The total unrecognized compensation cost related to unvested restricted stock units (not including performance-based restricted stock units) as of June 30, 2019 was approximately $3,295,000, which will be recognized over a weighted average period of 2.56 years.

The total unrecognized compensation cost related to unvested performance-based restricted stock units as of June 30, 2019 was approximately $127,000, which will be recognized over a weighted average period of 3.82 years.

The total unrecognized stock-based compensation cost related to unvested employee stock purchase plan shares as of June 30, 2019 was approximately $4,000, which will be recognized over a period of 2 months.

The Company uses the Black-Scholes valuation model to calculate the fair value of stock options. Stock-based compensation expense is recognized over the vesting period using the straight-line method. The fair value of stock options was estimated at the grant date using the following weighted average assumptions:

 

 

 

Three Months Ended

 

 

Three Months Ended

 

 

 

June 30, 2019*

 

 

June 30, 2018

 

Dividend yield

 

 

 

 

 

 

Volatility

 

 

0.00

%

 

 

72.25

%

Risk-free interest rate

 

 

0.00

%

 

 

2.82

%

Expected life of options

 

0 years

 

 

6 years

 

Weighted average grant

   date fair value

 

$

 

 

$

1.21

 

 

*No options were granted during the three months ended June 30, 2019, as such the weighted average assumptions are not applicable.

11


 

 

The assumed dividend yield was based on the Company’s expectation of not paying dividends in the foreseeable future. Prior to fiscal year 2020, the Company used a blend of historical volatility and implied volatility of comparable companies. As of April 1, 2019, the Company is using the Company-specific historical volatility rate as it is more reflective of market conditions and a better indicator of expected volatility. The risk-free interest rate assumption was based on U.S. Treasury rates. The weighted average expected life of options was estimated using the average of the contractual term and the weighted average vesting term of the options. Prior to fiscal year 2020, certain options granted to consultants were subject to variable accounting treatment and were required to be revalued until vested. As of April 1, 2019, the measurement and classification of share-based payment to non-employees is consistent with the measurement and classification of share-based payment to employees.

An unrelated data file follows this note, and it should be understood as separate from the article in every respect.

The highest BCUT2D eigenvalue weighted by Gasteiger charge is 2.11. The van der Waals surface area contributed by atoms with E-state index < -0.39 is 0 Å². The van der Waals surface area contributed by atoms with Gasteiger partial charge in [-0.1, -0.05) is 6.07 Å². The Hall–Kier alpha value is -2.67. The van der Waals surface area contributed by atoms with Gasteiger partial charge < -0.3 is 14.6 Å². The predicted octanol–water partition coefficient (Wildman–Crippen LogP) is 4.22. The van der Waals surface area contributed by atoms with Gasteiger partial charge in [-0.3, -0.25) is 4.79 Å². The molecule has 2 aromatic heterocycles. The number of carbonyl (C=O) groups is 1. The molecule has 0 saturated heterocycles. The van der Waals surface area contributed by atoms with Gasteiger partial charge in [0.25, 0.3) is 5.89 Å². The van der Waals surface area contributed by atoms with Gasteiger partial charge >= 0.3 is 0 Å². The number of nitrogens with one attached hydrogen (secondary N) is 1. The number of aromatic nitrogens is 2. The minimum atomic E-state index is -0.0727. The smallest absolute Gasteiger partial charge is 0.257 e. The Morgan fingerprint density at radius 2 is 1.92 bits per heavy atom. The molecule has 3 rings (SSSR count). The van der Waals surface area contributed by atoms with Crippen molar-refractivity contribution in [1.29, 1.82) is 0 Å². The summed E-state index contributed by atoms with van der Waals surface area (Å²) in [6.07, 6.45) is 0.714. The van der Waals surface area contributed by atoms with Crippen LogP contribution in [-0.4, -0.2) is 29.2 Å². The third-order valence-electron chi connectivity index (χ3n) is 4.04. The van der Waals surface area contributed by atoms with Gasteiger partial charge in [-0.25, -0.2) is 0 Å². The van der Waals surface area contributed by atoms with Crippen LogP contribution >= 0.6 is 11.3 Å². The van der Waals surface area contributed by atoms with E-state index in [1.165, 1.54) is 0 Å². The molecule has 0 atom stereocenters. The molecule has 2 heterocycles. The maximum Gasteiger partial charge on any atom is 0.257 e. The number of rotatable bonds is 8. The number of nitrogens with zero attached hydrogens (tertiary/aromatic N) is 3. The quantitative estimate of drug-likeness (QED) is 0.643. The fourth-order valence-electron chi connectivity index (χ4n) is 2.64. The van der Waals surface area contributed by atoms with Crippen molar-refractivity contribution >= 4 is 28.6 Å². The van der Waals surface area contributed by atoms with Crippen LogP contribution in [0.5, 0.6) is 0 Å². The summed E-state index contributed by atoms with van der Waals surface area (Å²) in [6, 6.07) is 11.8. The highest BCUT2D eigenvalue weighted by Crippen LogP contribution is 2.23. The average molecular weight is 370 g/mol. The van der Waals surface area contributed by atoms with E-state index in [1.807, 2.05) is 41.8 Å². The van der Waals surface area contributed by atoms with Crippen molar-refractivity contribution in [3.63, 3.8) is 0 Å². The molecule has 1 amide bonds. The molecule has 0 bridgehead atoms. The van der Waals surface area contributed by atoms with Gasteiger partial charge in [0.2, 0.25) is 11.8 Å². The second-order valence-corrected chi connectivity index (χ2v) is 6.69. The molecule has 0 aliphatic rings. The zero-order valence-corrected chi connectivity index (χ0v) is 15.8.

The fair value of each restricted stock unit and performance-based restricted stock unit is recognized as stock-based compensation expense over the vesting term of the award. The fair value is based on the closing stock price on the date of the grant.

The Company uses the Black-Scholes valuation model to calculate the fair value of shares issued pursuant to the Company’s ESPP. Stock-based compensation expense is recognized over the purchase period using the straight-line method. The fair value of ESPP shares was estimated at the purchase period commencement date using the following assumptions:

 

 

 

Three Months Ended

 

 

Three Months Ended

 

 

 

June 30, 2019

 

 

June 30, 2018

 

Dividend yield

 

 

 

 

 

 

Volatility

 

 

43.69

%

 

 

61.35

%

Risk-free interest rate

 

 

2.52

%

 

 

1.85

%

Expected term

 

6 months

 

 

6 months

 

Grant date fair value

 

$

0.29

 

 

$

0.30

 

 

The assumed dividend yield was based on the Company’s expectation of not paying dividends in the foreseeable future. The Company uses the Company-specific historical volatility rate as the indicator of expected volatility. The risk-free interest rate assumption was based on U.S. Treasury rates. The expected life is the 6-month purchase period.

Preferred stock

The Company is authorized to issue 25,000,000 shares of preferred stock. There are no shares of preferred stock currently outstanding, and the Company has no current plans to issue shares of preferred stock.

Common stock